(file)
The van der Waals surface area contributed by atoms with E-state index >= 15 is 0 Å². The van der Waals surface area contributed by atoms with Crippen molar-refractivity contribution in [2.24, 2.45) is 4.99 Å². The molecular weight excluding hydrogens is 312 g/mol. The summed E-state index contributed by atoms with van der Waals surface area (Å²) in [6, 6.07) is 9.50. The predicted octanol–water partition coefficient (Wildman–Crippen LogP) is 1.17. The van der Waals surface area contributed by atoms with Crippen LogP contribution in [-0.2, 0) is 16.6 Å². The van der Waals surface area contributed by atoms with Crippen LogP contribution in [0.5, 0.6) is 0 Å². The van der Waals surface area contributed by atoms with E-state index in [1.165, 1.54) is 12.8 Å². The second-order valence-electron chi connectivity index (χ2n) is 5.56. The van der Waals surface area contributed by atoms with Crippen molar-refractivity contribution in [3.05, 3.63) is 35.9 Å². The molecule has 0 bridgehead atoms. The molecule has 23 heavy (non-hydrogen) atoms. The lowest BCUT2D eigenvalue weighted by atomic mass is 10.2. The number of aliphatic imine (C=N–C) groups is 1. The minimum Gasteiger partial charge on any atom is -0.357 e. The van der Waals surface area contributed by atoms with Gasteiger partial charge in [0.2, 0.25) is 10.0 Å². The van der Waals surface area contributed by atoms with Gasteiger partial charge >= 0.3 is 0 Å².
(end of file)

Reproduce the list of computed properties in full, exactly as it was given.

The van der Waals surface area contributed by atoms with E-state index >= 15 is 0 Å². The van der Waals surface area contributed by atoms with Crippen molar-refractivity contribution in [2.24, 2.45) is 4.99 Å². The molecular weight excluding hydrogens is 312 g/mol. The summed E-state index contributed by atoms with van der Waals surface area (Å²) in [6, 6.07) is 9.50. The predicted octanol–water partition coefficient (Wildman–Crippen LogP) is 1.17. The van der Waals surface area contributed by atoms with Crippen LogP contribution in [-0.2, 0) is 16.6 Å². The van der Waals surface area contributed by atoms with Crippen LogP contribution in [0.5, 0.6) is 0 Å². The van der Waals surface area contributed by atoms with E-state index in [1.165, 1.54) is 12.8 Å². The second-order valence-electron chi connectivity index (χ2n) is 5.56. The van der Waals surface area contributed by atoms with Crippen molar-refractivity contribution in [3.05, 3.63) is 35.9 Å². The molecule has 0 bridgehead atoms. The molecule has 23 heavy (non-hydrogen) atoms. The lowest BCUT2D eigenvalue weighted by atomic mass is 10.2. The number of aliphatic imine (C=N–C) groups is 1. The minimum Gasteiger partial charge on any atom is -0.357 e. The van der Waals surface area contributed by atoms with Gasteiger partial charge in [0.2, 0.25) is 10.0 Å². The van der Waals surface area contributed by atoms with Gasteiger partial charge >= 0.3 is 0 Å².